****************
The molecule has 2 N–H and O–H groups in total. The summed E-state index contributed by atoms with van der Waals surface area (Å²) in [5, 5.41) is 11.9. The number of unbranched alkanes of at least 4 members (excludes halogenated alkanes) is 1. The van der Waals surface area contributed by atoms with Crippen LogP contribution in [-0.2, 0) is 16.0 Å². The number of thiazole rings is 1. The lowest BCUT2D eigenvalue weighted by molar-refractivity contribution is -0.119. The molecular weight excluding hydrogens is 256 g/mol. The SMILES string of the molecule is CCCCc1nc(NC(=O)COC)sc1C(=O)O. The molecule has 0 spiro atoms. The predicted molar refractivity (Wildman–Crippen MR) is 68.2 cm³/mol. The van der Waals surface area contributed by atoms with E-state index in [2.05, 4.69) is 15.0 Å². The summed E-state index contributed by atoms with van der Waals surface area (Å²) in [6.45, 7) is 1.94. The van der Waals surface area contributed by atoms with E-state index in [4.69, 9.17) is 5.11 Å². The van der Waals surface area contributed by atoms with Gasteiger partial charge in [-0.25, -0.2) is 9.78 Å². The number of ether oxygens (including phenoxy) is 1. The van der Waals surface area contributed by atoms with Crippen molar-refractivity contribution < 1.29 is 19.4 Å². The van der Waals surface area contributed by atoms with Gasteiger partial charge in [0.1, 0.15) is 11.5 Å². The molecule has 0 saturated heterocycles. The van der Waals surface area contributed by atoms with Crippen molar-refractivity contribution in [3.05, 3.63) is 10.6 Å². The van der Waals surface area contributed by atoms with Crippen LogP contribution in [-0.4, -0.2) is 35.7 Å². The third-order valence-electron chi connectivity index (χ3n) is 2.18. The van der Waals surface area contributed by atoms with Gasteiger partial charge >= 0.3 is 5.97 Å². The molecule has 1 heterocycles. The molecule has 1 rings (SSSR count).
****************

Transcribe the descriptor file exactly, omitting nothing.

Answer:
The molecule has 2 N–H and O–H groups in total. The summed E-state index contributed by atoms with van der Waals surface area (Å²) in [5, 5.41) is 11.9. The number of unbranched alkanes of at least 4 members (excludes halogenated alkanes) is 1. The van der Waals surface area contributed by atoms with Crippen LogP contribution in [-0.2, 0) is 16.0 Å². The number of thiazole rings is 1. The lowest BCUT2D eigenvalue weighted by molar-refractivity contribution is -0.119. The molecular weight excluding hydrogens is 256 g/mol. The SMILES string of the molecule is CCCCc1nc(NC(=O)COC)sc1C(=O)O. The molecule has 0 spiro atoms. The predicted molar refractivity (Wildman–Crippen MR) is 68.2 cm³/mol. The van der Waals surface area contributed by atoms with E-state index in [2.05, 4.69) is 15.0 Å². The summed E-state index contributed by atoms with van der Waals surface area (Å²) in [6.45, 7) is 1.94. The van der Waals surface area contributed by atoms with E-state index in [4.69, 9.17) is 5.11 Å². The van der Waals surface area contributed by atoms with Gasteiger partial charge in [-0.25, -0.2) is 9.78 Å². The number of ether oxygens (including phenoxy) is 1. The van der Waals surface area contributed by atoms with Crippen molar-refractivity contribution < 1.29 is 19.4 Å². The van der Waals surface area contributed by atoms with Gasteiger partial charge in [0.1, 0.15) is 11.5 Å². The molecule has 0 saturated heterocycles. The van der Waals surface area contributed by atoms with Crippen molar-refractivity contribution in [3.05, 3.63) is 10.6 Å². The van der Waals surface area contributed by atoms with Crippen LogP contribution in [-0.4, -0.2) is 35.7 Å². The third-order valence-electron chi connectivity index (χ3n) is 2.18. The van der Waals surface area contributed by atoms with Gasteiger partial charge >= 0.3 is 5.97 Å². The molecule has 1 heterocycles. The molecule has 1 rings (SSSR count).